References of "Van Kerm, Philippe 50026710"
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See detailSpace-filling location selection
Bia, Michela; Van Kerm, Philippe UL

in Stata Journal (2014), 14(3), 605-622

This note describes a Stata implementation of a space-filling location selection algorithm. It optimally selects a subset from an array of locations so that the spatial coverage of the array by the ... [more ▼]

This note describes a Stata implementation of a space-filling location selection algorithm. It optimally selects a subset from an array of locations so that the spatial coverage of the array by the selected subset is optimized according to a geometric criterion. Such an algorithm is useful in site selection problems, but also in various non-parametric estimation procedures, e.g. to select (multivariate) knot locations in spline regression analysis. [less ▲]

Detailed reference viewed: 42 (3 UL)
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See detailLuxembourg: Has inequality grown enough to matter?
Fusco, Alessio; Van Kerm, Philippe UL; Alieva, Aigul et al

in Nolan, Brian; Salverda, Wiemer; Checchi, Daniele (Eds.) et al Changing Inequalities and Societal Impacts in Rich Countries: Thirty Countries' Experiences (2014)

Luxembourg experienced remarkable economic performance and employment growth since the middle of the 1980s. Based on the development of the financial sector, this growth benefited massively from the ... [more ▼]

Luxembourg experienced remarkable economic performance and employment growth since the middle of the 1980s. Based on the development of the financial sector, this growth benefited massively from the contribution of immigrants and cross-border workers to the labour force. High economic growth led to a rapid improvement in the overall living standard of the resident population. During the same period, income inequality increased too, albeit modestly. Even if the country can still be considered a low inequality country by international standards, this trend is a potential source of concern. This chapter analyses the factors that explain the rise in income inequality between 1985 and 2010 and provides a descriptive account of whether this trend has been correlated with a set of social, cultural, and political outcomes. By and large, the positive impact of the improvement of overall living standards seems to have prevailed over the potential detrimental effects of increasing inequality. [less ▲]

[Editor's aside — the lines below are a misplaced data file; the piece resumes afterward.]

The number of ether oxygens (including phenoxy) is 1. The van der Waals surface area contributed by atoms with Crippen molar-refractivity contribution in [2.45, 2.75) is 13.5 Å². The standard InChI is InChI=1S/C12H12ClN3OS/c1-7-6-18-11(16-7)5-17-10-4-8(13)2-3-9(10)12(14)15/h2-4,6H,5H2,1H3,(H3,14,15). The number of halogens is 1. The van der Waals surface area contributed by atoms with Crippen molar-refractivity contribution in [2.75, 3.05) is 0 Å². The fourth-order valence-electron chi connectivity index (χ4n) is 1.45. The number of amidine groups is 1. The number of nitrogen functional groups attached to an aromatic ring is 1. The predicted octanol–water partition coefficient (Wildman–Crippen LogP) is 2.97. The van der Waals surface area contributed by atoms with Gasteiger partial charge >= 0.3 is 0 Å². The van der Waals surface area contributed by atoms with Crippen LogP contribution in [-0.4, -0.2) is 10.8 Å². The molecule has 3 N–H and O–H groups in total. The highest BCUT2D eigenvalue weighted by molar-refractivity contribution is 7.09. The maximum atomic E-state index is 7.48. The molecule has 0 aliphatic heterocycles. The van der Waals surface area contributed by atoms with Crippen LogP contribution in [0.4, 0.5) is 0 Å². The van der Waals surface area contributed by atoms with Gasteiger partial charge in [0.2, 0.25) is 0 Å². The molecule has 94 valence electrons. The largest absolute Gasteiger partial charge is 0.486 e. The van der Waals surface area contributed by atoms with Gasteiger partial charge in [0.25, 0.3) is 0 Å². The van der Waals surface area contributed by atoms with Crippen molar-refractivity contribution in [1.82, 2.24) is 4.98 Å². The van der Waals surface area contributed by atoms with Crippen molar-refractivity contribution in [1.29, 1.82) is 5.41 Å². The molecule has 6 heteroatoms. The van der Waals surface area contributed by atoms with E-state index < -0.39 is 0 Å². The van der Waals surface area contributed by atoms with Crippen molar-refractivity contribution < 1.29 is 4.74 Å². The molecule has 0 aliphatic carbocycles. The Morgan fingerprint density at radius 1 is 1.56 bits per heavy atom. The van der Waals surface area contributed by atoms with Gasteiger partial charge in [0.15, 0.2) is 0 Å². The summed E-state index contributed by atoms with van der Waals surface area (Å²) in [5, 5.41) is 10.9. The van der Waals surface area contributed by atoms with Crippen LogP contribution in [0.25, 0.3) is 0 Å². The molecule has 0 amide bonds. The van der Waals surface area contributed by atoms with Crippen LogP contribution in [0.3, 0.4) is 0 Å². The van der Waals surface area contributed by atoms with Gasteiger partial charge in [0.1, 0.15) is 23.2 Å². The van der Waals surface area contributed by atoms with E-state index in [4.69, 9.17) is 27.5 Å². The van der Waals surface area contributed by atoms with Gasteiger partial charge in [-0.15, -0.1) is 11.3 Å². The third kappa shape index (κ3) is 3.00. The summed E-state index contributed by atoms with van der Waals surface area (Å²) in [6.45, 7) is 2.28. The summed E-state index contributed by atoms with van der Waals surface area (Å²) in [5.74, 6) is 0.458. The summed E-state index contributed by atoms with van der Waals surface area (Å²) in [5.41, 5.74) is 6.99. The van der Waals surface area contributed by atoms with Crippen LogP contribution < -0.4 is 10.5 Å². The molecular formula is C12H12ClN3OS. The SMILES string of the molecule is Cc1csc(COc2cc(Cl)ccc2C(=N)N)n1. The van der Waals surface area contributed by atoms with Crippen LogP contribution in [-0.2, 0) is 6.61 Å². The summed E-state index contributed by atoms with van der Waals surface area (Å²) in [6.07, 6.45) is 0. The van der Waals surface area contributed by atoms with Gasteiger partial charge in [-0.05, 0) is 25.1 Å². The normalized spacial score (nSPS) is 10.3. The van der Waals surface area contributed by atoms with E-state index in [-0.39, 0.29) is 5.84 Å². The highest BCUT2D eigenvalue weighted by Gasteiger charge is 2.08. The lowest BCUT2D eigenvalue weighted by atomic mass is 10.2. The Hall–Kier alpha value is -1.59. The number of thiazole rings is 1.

Detailed reference viewed: 77 (3 UL)
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See detailGeneralized measures of wage differentials
van Kerm, Philippe UL

in Empirical Economics (2013), 45(1), 465-482

This paper considers measures of wage differentials not solely determined by mean comparisons but summarizing differences across complete wage distributions. The approach builds on considerations of risk ... [more ▼]

This paper considers measures of wage differentials not solely determined by mean comparisons but summarizing differences across complete wage distributions. The approach builds on considerations of risk or inequality aversion and on standard expected utility concepts. In an application to the gender pay gap in Luxembourg the disadvantage of women persists according to the proposed measures: lower mean wages for women are not compensated by differences in higher moments of wage distributions (e.g., by less dispersion) at least for realistic assumptions about women preferences toward risk and inequality. The paper also illustrates an original empirical model for wage distributions in the presence of covariates and under endogenous labour market participation. [less ▲]

Detailed reference viewed: 69 (0 UL)
See detailThe joint distribution of income and wealth
Jäntti, Markus; Sierminska, Eva M.; Van Kerm, Philippe UL

in Gornick, Janet; Jäntti, Markus (Eds.) Economic Inequality in Cross-National Perspective (2013)

Detailed reference viewed: 61 (2 UL)
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See detailInequality, growth and mobility: The intertemporal distribution of income in European countries 2003--2007
Van Kerm, Philippe UL; Pi Alperin, Maria Noel

in Economic Modelling (2013), 35(C), 931-939

This paper exploits EU Statistics on Income and Living Conditions longitudinal data 2003–2007 to describe the intertemporal distribution of income in twenty-six European countries prior to the onset of ... [more ▼]